Difference Between a Blackout and a Brownout
I am sure that almost everyone reading this post has experienced a loss of power at some point in the past. You will probably also already know what a blackout is, but what about a brownout? Do you know the difference between both a blackout and a brownout?
What is a Blackout?
A blackout can be defined as a complete loss of electricity for an extended period of time and will usually affect people over a large area. They will occur without warning and are generally caused by catastrophic equipment failure or severe weather.
A rolling blackout will usually come with at least some warning and they are deliberately caused by utility companies when there is not enough power being produced to meet demands. In other words, during a rolling blackout, the electricity supplier chooses to cut the power.
These types of blackouts will usually be spread over several service areas to ensure that no specific area suffers substantially more than any other. These can also be used for:
- Scheduled maintenance
- Preventing systems from being over-taxed
What is a Brownout?
A brownout can be defined as a decrease of power by an electric company. They are often used by suppliers to prevent a blackout from occurring. During a brownout, power could be reduced by up to 25% for a limited time (from a few minutes to a couple of hours). Other reasons that an area may experience a brownout include:
- Poor quality of power due to outdated electrical lines
- Relieving voltage requirements to over-stressed systems
Most of your primary electrical functions such as lighting and heating won’t be affected but things like computers may be due to them needing an exact voltage. You can still use them but they may be worse than before the brownout. A brownout can sometimes happen unintentionally also. Fluctuations in electrical voltage do not always count as brownouts, but a sustained reduction can qualify. These voltage fluctuations can severely damage or even destroy factory equipment that requires a stable energy supply.
What to do if the Power Goes Out
The Consumer Energy Center offers the following safety tips:
- Do not call 999/911 unless there is a real emergency such as someone injured or downed power lines.
- If you see any downed power lines, keep well clear and call your electricity supplier. Check to make sure that no children or animals go near the wires; they could still be electrified and therefore are lethal.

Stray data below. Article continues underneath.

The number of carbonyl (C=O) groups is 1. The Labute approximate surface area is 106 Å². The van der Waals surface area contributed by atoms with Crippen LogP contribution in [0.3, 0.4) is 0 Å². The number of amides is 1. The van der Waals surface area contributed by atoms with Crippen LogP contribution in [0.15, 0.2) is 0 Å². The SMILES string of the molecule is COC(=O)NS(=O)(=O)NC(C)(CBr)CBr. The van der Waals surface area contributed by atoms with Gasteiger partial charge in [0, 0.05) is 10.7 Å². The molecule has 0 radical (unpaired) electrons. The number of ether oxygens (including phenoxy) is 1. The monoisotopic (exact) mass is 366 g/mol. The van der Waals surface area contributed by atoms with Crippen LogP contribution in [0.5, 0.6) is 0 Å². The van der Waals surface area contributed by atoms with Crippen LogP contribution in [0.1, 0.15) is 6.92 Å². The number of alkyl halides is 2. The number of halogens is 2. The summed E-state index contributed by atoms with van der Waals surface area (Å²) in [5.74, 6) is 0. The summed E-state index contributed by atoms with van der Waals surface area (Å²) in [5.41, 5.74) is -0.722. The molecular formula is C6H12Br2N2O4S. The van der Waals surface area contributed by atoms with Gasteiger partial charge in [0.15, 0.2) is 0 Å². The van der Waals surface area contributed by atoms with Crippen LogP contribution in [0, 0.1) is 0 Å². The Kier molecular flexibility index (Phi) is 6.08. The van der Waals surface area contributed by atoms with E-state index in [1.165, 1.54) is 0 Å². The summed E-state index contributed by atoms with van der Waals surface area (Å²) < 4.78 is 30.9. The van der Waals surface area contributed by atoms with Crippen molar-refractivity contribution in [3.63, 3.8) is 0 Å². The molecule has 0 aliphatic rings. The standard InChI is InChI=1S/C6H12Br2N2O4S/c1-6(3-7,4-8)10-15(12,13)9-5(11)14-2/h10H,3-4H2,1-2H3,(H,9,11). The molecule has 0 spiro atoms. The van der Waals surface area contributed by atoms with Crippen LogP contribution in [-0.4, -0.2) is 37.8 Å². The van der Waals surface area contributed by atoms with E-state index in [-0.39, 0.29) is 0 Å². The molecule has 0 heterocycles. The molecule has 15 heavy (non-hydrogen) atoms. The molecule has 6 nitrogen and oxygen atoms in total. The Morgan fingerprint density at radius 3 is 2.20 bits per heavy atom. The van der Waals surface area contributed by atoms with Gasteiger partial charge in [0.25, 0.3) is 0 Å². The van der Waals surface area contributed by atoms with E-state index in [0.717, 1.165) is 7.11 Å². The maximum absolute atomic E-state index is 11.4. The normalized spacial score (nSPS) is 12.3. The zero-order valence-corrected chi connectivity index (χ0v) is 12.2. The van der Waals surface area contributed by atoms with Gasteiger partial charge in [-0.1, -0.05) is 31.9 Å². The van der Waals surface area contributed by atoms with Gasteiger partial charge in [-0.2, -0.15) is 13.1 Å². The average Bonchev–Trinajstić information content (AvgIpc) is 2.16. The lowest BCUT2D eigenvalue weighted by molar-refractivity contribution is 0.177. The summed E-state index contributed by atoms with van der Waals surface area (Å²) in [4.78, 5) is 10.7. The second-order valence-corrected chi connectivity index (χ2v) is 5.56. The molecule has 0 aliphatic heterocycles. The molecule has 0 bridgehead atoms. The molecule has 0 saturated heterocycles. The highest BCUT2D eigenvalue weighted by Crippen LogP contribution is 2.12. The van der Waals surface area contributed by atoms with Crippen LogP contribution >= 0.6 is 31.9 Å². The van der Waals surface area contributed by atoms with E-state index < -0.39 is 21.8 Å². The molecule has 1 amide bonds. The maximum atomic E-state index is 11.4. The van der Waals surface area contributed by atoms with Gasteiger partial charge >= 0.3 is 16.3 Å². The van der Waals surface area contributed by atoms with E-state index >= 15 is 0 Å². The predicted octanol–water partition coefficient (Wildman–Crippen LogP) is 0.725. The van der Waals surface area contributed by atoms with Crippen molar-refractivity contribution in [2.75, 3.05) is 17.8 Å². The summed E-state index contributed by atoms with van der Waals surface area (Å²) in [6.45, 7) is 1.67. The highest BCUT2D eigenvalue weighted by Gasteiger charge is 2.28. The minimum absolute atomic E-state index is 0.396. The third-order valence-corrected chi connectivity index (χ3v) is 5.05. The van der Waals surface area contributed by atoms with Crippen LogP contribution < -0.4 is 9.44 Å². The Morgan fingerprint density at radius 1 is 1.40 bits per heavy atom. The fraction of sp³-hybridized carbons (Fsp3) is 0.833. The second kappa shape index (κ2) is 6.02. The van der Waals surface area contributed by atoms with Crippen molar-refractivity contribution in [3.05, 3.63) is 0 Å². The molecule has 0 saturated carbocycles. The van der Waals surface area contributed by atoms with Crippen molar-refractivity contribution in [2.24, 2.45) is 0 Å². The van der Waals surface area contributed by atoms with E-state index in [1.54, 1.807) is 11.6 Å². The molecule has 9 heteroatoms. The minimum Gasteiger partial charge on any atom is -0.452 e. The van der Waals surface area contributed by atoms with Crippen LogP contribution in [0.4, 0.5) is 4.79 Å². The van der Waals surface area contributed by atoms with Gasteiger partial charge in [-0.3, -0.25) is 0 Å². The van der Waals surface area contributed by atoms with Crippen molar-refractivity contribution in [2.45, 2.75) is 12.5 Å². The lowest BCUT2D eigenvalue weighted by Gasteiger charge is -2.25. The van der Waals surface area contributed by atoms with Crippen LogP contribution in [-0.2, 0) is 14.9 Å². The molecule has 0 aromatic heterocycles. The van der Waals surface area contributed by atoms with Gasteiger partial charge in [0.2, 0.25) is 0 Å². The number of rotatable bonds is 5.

- Drive carefully. Traffic signals may not be working during a rolling blackout. Consider each intersection to be a four-way stop and drive defensively.
- If a power line falls on a car, stay inside the vehicle until first responders arrive to assist.
And here are some power outage tips to help you become better prepared:
- Have a number of flashlights with spare batteries where you can easily locate them in the dark if needed.
- Have a battery-operated or hand crank radio so you can listen to the local news and weather announcements for the latest updates.
- Have the emergency number for your electric provider in a handy place, or stored in your phone contacts, in case you need to call.
- Have an ice chest available to store needed medications and special foods that must remain cold.
- If you are given advance warning, fill the bathtub with water. The water can be used in an emergency if properly sterilized.
- Have a household first aid kit in a prominent location.
During a power outage:
- Open open the fridge or freezer when you know exactly what you need and don’t keep the door open for any longer than is necessary. This will end up letting the warm air in and the cold air out which may lead to quicker food spoilage.
- Leave one light on so that you’ll know when power comes back on, but won’t overtax your system by having everything come on at once.
- Turn off any electrical equipment that you were using when the power went out.
- Do not run a generator inside a home or garage
- If you use a generator, connect the equipment you want to power directly to the outlets on the generator. Do not connect the generator to a home’s electrical system.